I took one look at that and called my intellectual-property lawyer. Quite a few of you have asked me whether I had a lawyer and, yes, I spoke to her back in April. But, contrary to popular belief, suing isn’t the first thing you want to do. Even asking for advice is expensive! Lawyers, unlike designers, don’t give ideas away for free, so you’re paying for every minute of every phone call, not to mention emails and cease-and-desist letters. A good attorney will encourage you to try to work things out without his or her very expensive help, and that’s what I tried to do. When I got a public apology and Topshop’s promise to remove the rings from stores, I was satisfied. Then I saw the Russian and Australian rings, but I got a private apology and another promise to remove the design, so I was satisfied with that. But now it seems those promises don’t mean much, so I have called in assistance to try to get my name put on Topshop’s “Don’t fuck with this designer” list once and for all.
By the way, my visit to Topshop’s flagship store was the first time I ever handled the jewelry there and … bitches, please! I know that my limited-edition designs are not in everyone’s budget, but I assure you with a little effort — try eBay! Etsy! small stores! — you can find inexpensive, higher-quality options. That lightweight, disposable Topshop stuff smelled like old pennies. I suggest you save up your actual old pennies and spend them with me, because I have some new options for you. Lately, I’ve been unable to say no to customers who asked to buy single letter rings from my sterling-silver multi-ring sets, even though that messes with my ring-set inventory. For instance, Patti Gibbons bought a “G” ring from my OMG set, and Nicole Widder bought an “M.”
Looks great on her, right? I’m going to give in to popular demand and make all letters available individually. Rings that are part of existing sets that I manufactured in Asia and have in inventory will be $110 each. Those are O, M, G, N, Y, C, L and F. All other letters will be made upon request in New York and will cost $230 each (for more information on why U.S.-made goods cost more, read my Huffington Post story on small business). The numbers 1 through 9 will also be available. You can send your requests to me at wbjewelry at hotmail dot com. Most New York-made rings will be ready in two weeks. And if you have a spare $50,000, feel free to holla at me about that too. That’s the cost of the minimum production run for all of these rings to be made overseas so I could then sell them for $110 each. I’d be happy to have an investor!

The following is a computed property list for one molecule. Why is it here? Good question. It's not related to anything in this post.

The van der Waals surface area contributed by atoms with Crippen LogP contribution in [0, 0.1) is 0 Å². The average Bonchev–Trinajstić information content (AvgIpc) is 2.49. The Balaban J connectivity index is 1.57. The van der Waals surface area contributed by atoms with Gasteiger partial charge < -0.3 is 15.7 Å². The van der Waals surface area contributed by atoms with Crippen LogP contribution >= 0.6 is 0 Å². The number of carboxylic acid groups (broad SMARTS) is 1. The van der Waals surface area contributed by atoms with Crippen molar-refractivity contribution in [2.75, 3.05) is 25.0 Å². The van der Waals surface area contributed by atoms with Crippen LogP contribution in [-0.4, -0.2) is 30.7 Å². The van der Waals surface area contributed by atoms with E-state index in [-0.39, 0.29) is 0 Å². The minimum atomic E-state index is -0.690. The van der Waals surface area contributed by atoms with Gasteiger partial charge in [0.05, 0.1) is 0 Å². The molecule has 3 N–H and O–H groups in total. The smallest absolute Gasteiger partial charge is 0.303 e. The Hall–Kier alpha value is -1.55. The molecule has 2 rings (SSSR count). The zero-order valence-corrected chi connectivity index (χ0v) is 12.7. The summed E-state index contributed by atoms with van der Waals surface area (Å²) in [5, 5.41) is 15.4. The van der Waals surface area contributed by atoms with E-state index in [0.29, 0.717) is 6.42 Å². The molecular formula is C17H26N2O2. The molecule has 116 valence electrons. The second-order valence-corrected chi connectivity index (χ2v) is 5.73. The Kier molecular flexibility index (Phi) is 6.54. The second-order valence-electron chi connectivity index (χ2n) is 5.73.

UPDATED JUNE 15, 2012, TO ADD: Topshop found someone else to blame for originating the design: DCK Concessions. DCK’s website says it produces over 60 million pieces a year for more than 15 retailers. “Even if you’ve never heard of DCK Concessions,” the website says, “you are undoubtedly already familiar with our product …” Well, yes, if you’re a reader of my blog, you would indeed be familiar with one of the designs DCK produces! Ha! This still doesn’t explain why Topshop continued selling the design after twice promising to remove it, of course. I’m not letting Topshop off the hook, but I will be reaching out to DCK as well.
Meanwhile, I’m working on as many new designs as I can afford to do. I expect a new red-carpet-worthy earring design to be finished this month, along with a companion cufflink design. After that, I have two rings to complete. (I have wax models for two additional ring designs finished, but I don’t know when I’ll be able to do those. This year, I hope) I’ve also completed a number of styles for my WENDYB by Wendy Brandes diffusion line. There will be lots of fresh looks for the fall!